MCAD Tech News #18911 Oct, 2006 By: Jeffrey Rowe
Manufacturers embrace multi-function equipment to gain a competitive advantage.
All manufacturers want to boost productivity, and an increasing number are purchasing multitasking or multi-function machines that can perform several different machining operations. These machines are proving to be a competitive advantage by producing accurate and repeatable finished parts.
These amazing machines were prominently displayed and demonstrated at the IMTS show last month in Chicago (see last week’s edition for details on IMTS). Beyond their multitasking capabilities, these machines are versatile in other ways, including the ability to produce one-off, complex parts or small lots of parts that may or may not be members of the same family. These devices can machine anything from big chunks of raw steel down to minuscule medical devices, and everything in between.
ultitasking equipment that combines different machining processes is not exactly a new idea, although the range of operations the equipment is capable of and the end results have expanded quite dramatically in the past few years. For our purposes here, we’ll define multitasking equipment as machines that can perform more than a single metal removal operation, simultaneously from one part with more than one cutting tool or from a number of parts. Read more>>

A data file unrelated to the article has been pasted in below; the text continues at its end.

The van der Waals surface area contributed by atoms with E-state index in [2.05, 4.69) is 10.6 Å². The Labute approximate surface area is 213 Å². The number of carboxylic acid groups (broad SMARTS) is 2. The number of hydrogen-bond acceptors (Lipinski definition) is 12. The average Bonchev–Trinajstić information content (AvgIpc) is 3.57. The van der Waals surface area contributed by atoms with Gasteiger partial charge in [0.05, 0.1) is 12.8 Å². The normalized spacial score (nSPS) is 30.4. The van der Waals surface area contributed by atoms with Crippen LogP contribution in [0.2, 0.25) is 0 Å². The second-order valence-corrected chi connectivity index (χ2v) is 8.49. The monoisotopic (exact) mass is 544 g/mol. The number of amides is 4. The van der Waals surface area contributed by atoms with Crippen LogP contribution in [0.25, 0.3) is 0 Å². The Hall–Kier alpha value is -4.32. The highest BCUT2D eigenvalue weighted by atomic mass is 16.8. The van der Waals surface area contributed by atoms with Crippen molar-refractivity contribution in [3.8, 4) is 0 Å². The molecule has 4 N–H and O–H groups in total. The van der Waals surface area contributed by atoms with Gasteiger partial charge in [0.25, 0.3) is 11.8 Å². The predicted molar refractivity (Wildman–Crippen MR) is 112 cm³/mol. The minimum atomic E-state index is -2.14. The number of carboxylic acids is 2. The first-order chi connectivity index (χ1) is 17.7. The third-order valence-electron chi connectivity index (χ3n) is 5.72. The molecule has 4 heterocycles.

By Ron LaFon
Along with the extraordinary development of 3D design software has come the ability to turn drawings into visualizations that mimic reality. Whether it’s to troubleshoot the design, convince a nervous client or sell a design firm’s capabilities, the visualization of design data has completely changed the way many of us work. Modern products and structures can be complex and hard to picture from the underlying CAD drawings alone. Visualization is one of the impressive capabilities brought by modern computer systems and the associated software development. Getting a realistic idea of what a new building will look like in its proposed setting is a remarkable achievement, and many of the visualization applications described in this article can produce photorealistic results. Read more>>
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